A few hours later, Sean Spicer, the Republican National Committee staffer tapped to be press secretary in the Trump White House, issued a blanket denial about the Journal report. “There is no truth to this idea of restructuring the intelligence community infrastructure,” he told reporters. “It is 100 percent false.”
Notwithstanding Spicer’s comments, ABC News reported late Thursday morning that a “senior Trump transition official” said the overhaul actually is still on the table.
While all this was going on, top intelligence officials Clapper, Marcel Lettre, the undersecretary of defense for intelligence, and Admiral Michael Rogers, head of the National Security Agency and United States Cyber Command, were appearing on Capitol Hill.
The hearing before the Senate Armed Services Committee was supposed to focus on cyberthreats in general, but much of the discussion focused on the IC’s relationship with the incoming president and the allegations of Russian hacking affecting the election. The intelligence chiefs said that the IC stands behind its determination that Russia was involved in the hacks and that the operation was directed at the highest levels of the Kremlin.
Clapper, who will retire in just over two weeks, suggested that Trump’s attacks on the IC had gone beyond the realm of healthy skepticism into “disparagement” and said that he has been contacted by counterparts in other countries expressing concern about the president-elect’s apparent disdain for the work done by intelligence professionals.
Rogers said that he was concerned about losing talented staff who may decide not to work for a Trump administration if they believe that their work is not respected and their conclusions dismissed without any consideration.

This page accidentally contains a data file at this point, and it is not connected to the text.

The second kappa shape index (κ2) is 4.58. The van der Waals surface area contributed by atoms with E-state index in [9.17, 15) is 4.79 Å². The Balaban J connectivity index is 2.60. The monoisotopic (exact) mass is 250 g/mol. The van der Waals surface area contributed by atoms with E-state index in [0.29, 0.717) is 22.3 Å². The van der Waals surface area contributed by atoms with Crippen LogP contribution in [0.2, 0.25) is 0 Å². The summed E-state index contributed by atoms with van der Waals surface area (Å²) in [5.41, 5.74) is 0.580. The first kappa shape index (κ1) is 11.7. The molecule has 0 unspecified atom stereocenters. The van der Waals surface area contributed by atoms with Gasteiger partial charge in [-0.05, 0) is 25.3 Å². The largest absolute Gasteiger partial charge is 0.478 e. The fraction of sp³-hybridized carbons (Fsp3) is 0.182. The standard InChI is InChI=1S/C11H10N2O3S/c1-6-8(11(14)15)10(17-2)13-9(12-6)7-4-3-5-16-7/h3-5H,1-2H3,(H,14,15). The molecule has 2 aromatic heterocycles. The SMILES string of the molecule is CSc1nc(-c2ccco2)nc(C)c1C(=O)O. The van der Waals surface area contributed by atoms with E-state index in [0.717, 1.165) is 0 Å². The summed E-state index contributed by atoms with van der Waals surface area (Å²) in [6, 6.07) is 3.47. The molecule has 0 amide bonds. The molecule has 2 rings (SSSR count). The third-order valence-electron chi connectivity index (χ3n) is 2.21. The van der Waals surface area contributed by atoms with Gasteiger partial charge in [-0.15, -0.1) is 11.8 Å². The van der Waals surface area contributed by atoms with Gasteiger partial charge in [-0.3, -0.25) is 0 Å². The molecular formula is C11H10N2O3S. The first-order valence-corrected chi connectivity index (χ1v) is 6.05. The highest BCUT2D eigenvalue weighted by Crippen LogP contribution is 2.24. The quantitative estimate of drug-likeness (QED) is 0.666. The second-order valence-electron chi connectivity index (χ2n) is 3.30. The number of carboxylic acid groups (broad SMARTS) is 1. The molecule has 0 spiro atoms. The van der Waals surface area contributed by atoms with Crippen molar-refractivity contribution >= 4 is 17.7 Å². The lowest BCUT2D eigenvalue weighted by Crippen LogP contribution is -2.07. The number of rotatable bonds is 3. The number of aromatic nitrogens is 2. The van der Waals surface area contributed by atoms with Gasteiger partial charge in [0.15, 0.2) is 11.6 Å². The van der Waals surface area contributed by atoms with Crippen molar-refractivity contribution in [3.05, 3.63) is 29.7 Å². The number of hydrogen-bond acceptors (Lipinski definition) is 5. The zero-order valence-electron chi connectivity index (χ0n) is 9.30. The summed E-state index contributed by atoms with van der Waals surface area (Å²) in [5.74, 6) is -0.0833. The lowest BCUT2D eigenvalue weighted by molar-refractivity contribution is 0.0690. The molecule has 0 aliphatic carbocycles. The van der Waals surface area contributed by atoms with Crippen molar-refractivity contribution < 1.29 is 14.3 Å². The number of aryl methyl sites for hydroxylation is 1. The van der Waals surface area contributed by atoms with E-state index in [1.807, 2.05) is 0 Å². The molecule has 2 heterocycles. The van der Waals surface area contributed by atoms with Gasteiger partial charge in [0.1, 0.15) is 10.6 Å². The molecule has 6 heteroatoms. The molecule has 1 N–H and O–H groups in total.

All this comes as Trump is reportedly refusing his daily intelligence briefings, meeting instead with briefers once a week or so, and has yet to name a replacement for Clapper.
That job could be tough to fill. Spicer’s insistence that there is no shake-up of the DNI position in the works sounded definitive, but Trump’s willingness to change directions at a moment’s notice, and the emergence of multiple power centers within the nascent administration make it difficult to know what his real plans are.
On top of that uncertainty, the new DNI would be responsible for riding herd on the 16 different agencies that make up the Intelligence Community, many of which are reportedly suffering serious morale problems in the wake of the incoming president’s attacks on them.
His top pick is reported to be retired Indiana Sen. Dan Coats, who until the end of the previous Congress served on the Senate Intelligence Committee, but no formal announcement has yet been made.
The job may be less attractive today than it looked when Coats visited Trump Tower in Manhattan last November. Current DNI Clapper has taken to publicly mentioning how soon he will retire in his appearances before Congress and on Thursday, he didn’t disappoint. “Happily, I just have 15 days left,” he said.